ICE CONSTRUCTION - INVESTIGATION OF ACCELERATED BOTTOM-FREEZING TECHNIQUES.
Technical note 68-Jun 69,
NAVAL CIVIL ENGINEERING LAB PORT HUENEME CALIF
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Methods for improving the surface and structural characteristics of natural sea ice are needed to advance polar operational capabilities. Surface floodfreeze techniques are effective for improving floating ice sheets accelerated bottom-freezing techniques are needed for constructing grounded and near-shore ice structures such as piers, docks and causeways at polar coastal bases. Investigations on accelerated bottom-freezing systems including field tests at Point Barrow, Alaska during the spring of 1969 showed that liquid convection cells have excellent potential for thickening, stabilizing and anchoring near-shore ice structures. Cells protruding through a natural ice sheet into seawater will 9produce ice along the entire length of cell with the ice production rate dependent upon the seawater temperature, the prevailing air temperature, and the thickness of the mass around the cell. 9For maximum ice growth, it was found that the cell should be of maximum size congruent with handling equipment and painted white to reflect solar radiation. It was concluded that additional laboratory and field tests should be conducted to improve cell performance and field application. Author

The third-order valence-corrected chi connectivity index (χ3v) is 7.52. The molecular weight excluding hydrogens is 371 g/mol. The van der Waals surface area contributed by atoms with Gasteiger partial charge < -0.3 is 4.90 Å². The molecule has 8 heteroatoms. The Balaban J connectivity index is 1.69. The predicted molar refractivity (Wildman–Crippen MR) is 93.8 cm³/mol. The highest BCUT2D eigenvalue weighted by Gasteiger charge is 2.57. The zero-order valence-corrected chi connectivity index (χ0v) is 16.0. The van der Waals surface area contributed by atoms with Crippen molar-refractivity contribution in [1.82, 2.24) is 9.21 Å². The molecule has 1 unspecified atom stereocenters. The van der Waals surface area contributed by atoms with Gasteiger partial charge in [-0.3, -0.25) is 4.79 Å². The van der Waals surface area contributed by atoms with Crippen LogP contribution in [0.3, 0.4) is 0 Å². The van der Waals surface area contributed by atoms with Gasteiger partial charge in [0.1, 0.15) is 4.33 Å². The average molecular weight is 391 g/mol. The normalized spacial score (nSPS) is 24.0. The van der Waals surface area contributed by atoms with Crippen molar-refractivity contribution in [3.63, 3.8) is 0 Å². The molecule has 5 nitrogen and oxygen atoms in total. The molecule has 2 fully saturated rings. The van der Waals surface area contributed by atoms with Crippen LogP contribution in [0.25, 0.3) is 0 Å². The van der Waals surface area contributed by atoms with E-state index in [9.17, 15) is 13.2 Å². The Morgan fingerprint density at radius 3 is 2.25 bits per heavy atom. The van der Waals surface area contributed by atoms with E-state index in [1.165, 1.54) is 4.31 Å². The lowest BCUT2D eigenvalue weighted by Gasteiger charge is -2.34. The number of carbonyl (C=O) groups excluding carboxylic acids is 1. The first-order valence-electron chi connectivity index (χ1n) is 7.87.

- Snow, Ice and Permafrost
- Civil Engineering
- Structural Engineering and Building Technology